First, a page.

As I was researching master’s programs, I began a year of service with AmeriCorps, which exposed me to the stark realities faced by minorities and migrants in my own country. The demographics of the Boston charter school where AmeriCorps placed me were half students who hadn’t succeeded in the public school system, and half who didn’t have the English level to matriculate into an American high school. I once again had students who didn’t share my cultural or, often, language background. And I had students who were refugees, or ought to have been. It was a crash-course in cross-cultural relationship building and a sobering learning experience on the hardships faced by people driven out of their homes by poverty, violence, or disaster. I hadn’t needed to travel to a different continent to learn about the realities of human migration, or how the current international system lets people fall through the cracks. There was a whole microcosm of people with first-hand experience sitting in my Intro to English class, right at home in Massachusetts.
Human migration wasn’t the only thing closer to home than I thought. When I found Fletcher, it didn’t take long for it to stand out as my first choice. I was excited by the flexible curriculum and the Human Security field, and (contrary to most of my peers) even more excited by the prospect of another New England winter. Fletcher seemed perfect. And there it was – a 20 minute drive away.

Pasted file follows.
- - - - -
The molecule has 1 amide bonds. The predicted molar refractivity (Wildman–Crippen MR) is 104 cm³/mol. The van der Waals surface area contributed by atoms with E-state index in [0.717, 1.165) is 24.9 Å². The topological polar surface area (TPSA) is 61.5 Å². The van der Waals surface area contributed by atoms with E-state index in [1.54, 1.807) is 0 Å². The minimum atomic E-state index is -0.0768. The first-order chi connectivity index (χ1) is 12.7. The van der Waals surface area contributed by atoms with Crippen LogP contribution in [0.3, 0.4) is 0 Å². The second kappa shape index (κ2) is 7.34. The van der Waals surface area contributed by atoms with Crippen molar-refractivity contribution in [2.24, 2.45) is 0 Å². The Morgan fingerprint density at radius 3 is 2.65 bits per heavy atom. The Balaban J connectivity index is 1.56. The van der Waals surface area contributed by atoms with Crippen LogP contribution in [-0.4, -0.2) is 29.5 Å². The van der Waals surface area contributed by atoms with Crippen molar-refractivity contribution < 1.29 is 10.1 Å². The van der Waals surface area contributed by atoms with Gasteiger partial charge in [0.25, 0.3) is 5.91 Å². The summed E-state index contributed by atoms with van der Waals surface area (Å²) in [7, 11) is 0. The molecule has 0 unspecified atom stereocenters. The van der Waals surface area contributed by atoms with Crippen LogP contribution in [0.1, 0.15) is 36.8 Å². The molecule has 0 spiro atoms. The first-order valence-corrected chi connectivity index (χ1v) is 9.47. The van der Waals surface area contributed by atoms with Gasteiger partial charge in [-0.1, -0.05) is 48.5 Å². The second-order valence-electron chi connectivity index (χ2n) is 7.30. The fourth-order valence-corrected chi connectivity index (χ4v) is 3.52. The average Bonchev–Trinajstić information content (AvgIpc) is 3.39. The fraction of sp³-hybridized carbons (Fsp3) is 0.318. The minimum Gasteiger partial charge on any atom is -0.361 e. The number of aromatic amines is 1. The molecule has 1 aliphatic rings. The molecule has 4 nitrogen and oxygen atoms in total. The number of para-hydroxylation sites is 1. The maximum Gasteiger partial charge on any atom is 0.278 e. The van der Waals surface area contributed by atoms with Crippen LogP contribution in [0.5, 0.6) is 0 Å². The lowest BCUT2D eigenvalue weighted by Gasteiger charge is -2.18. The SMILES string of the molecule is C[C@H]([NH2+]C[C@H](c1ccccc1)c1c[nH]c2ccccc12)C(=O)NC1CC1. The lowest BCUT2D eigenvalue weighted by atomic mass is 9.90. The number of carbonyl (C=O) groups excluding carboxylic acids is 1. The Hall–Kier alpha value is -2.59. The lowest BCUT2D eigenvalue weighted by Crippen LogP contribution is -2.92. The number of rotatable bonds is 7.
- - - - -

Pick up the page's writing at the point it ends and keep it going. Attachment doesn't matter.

I’ve been a student for a little over two months now, and it more than exceeds my expectations. I’m in my favorite kind of place — a community of people with a wealth of diverse experiences. I feel very fortunate that I get to learn with and from them everyday.
At Fletcher, I live in Blakeley Hall, an on-campus housing option specifically for Fletcher students. It was a blessing coming out of AmeriCorps (a volunteer job) to skip the stress of searching for an affordable apartment. And everyone here appreciates that Blakeley is a two-minute walk from class. I love living with this vibrant slice of the whole Fletcher community — even if sharing a kitchen is a daily exercise in negotiation and patience. Yes, the bedrooms are small, but I’m not in my room enough to notice. I’m at events, or workshops, or splitting a table in the library’s “Harry Potter room” with my friends, while we study and appreciate our mutual obsession – coffee from the red machine outside the library door.
So here I am: done with mid-terms, and midway through the first course in the Human Security field. I’m familiarizing myself with Turabian style citations and working a few hours a week with the Tufts Literacy Corps. I also spent two weekends last month in a mediation certification program. There are some challenges: I am still trying to improve my time management so I can fit in more clubs and events, and winter is coming a lot slower than I want. One thing’s clear though – with my B.A. in writing, I feel right at home here.